Pieced together from journal entries, letters, newspaper clippings, notes, and interview transcripts, this Oulipian novel reveals the lives of two French mathematicians wounded in WWI who fall in love with the same young nurse. Audin's remarkable, deeply empathetic text is enriched by recurrences, coincidences, and invocations of European poetry, including Dante's Inferno and Faust, in a story that attempts to make sense of the war's aftermath.



Claire-Louise Bennett (Riverhead)

This delightfully strange book, difficult to describe and impossible to resist, features a nameless woman who lives a largely solitary and ordinary life in a cottage in rural Ireland, obsessing over everything from her romantic life to the neighborhood dog relieving itself on her property. Bennett's off-kilter narrator and her surprising, twisty observations result in something undeniably unique and wonderful.



Jade Sharma (Emily Books)

Maya is a young woman living in New York; she has an afterthought of a job at a bookstore, is cheating on her husband with a former professor, and regularly does heroin. Sharma's debut is an uncompromising and unforgettable depiction of the corrosive loop of addiction, and with Maya, she has crafted a momentous and painfully honest voice.



Delia Ephron (Blue Rider)

A vacation in Sicily with two families includes ex-lovers, a precocious teenager with an obsessive mother, a cheating husband whose paramour appears unexpectedly, and an oppressive ancient town. Ephron's novel of two imploding marriages makes for a riveting, psychologically complex story.


Sudden Death

Álvaro Enrigue, trans. from the Spanish by Natasha Wimmer (Riverhead)

Enrigue ingeniously uses a 16th-century game of tennis between two hungover players (Spanish poet Quevedo and the notorious painter Caravaggio), played with a ball made of Anne Boleyn's hair, to explore the beauties and atrocities of Renaissance Europe. This is an unpredictable, nonpareil novel that, as with the macabre tennis ball at its center, "bounce[s] like a thing possessed."


The Unseen World

Liz Moore (Norton)

Leaping from the 1980s to the early 2000s, this is the story of young Ada Sibelius and her brilliant computer scientist father, David, who develops an artificial intelligence program called ELIXIR. When David begins to show signs of Alzheimer's and questions about his identity arise, Ada tries to unravel her father's cryptic past in Moore's smart, emotionally powerful literary page-turner.


Whatever Happened to Interracial Love?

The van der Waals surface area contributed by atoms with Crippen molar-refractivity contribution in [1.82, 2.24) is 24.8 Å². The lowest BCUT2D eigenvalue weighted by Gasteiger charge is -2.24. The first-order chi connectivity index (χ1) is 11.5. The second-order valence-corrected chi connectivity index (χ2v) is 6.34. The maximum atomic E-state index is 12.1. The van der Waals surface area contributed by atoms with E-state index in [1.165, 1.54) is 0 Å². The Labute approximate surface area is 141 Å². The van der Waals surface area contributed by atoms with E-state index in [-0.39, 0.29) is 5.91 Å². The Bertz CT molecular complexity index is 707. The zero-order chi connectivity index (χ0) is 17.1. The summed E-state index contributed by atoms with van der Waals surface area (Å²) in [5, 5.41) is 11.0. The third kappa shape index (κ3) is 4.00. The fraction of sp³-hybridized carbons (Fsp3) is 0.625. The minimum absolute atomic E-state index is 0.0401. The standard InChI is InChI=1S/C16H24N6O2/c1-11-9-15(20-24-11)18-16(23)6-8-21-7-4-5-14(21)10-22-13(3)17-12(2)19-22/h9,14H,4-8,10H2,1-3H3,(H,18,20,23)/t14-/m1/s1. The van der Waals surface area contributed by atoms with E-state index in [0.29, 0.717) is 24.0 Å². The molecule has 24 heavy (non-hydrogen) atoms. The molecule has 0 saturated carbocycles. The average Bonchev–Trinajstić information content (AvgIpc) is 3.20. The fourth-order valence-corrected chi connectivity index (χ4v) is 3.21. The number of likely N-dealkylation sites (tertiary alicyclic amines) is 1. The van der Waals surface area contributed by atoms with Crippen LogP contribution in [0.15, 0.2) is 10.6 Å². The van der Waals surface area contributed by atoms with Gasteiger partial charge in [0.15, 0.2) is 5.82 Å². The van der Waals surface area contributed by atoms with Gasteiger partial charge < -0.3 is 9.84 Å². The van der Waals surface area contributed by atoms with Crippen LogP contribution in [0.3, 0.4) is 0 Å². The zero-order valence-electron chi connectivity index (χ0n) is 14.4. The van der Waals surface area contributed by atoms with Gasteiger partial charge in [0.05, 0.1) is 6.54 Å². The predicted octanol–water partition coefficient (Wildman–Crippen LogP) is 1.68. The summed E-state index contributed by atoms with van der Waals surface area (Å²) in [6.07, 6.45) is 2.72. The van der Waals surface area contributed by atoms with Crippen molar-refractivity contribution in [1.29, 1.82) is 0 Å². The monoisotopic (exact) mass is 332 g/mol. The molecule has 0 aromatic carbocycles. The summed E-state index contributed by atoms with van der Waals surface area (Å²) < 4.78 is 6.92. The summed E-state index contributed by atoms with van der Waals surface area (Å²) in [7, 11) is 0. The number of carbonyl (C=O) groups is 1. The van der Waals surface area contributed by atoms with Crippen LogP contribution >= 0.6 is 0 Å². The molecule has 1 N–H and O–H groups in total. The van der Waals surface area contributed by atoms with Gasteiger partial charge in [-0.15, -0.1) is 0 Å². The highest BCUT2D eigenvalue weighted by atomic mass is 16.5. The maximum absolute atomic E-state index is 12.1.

Kathleen Collins (Ecco)

Race, gender, love, and sexuality are portrayed beautifully in this previously unpublished collection of stories from the groundbreaking African-American civil rights activist, who died in 1988. Drawing on Collins's career as a filmmaker and playwright, the stories incorporate stage directions, dramatic monologues, and camera-eye perspectives that frame the racial tension of the 1960s. Collins's collection, so long undiscovered, is filled with candor, humor, and tenderness.



Antonio Di Benedetto, trans. from the Spanish by Esther Allen (New York Review Books)

A riveting portrait of a deteriorating mind as the 18th century draws to a close. Zama is a provincial magistrate of the Spanish crown whose service goes unrewarded, leading him to spiral downward. Zama's transmutation from listless philanderer to subject of existential horror is chilling; Di Benedetto's extraordinary novel, whose English translation has been so long in coming, is a once and future classic.


Zero K

Don DeLillo (Scribner)

Jeffrey Lockhart travels to a remote compound to join his billionaire father, Ross, and to say good-bye to Ross's second wife, Artis, who is to be preserved indefinitely awaiting a cure for her ailing health. DeLillo's 17th novel bears the author's trademark obsessive, preoccupied asides (sallies into death, information, and, among other things, mannequins), but it also features a heartbreaking story of a son attempting to reconnect with his father.


Ninety-Nine Stories of God

Joy Williams (Tin House)

The title of this slender collection is not a lie: it features 99 very short stories about God. The catch is that the wonderfully twisted Williams is behind the stories, which means the Lord finds himself at a hotdog-eating contest or waiting in line for a shingles vaccination. This transcendent book is 100% Williams: funny, unsettling, and mysterious, to be puzzled over and enjoyed across multiple readings.


The Underground Railroad

Colson Whitehead (Doubleday)

In Whitehead’s brilliant and visceral reimagining of one of America’s most shameful periods, a young slave named Cora flees from a Georgia plantation toward freedom in the North. Whitehead conceives the Underground Railroad of the antebellum South as a literal subterranean tunnel with tracks, trains, and conductors, ferrying runaways into darkness and, occasionally, into light.


The Vegetarian

Han Kang, trans. from the Korean by Deborah Smith (Hogarth)

Yeong-hye, a woman living in Seoul, undergoes a bizarre, surreal transformation when she wakes up one day after a bloody nightmare and refuses to eat meat. Her family members watch with mounting horror as she begins to eat less and less, and then not at all, and starts taking off her clothes on sunny days. Han's debut is ingenious, upsetting, and unforgettable.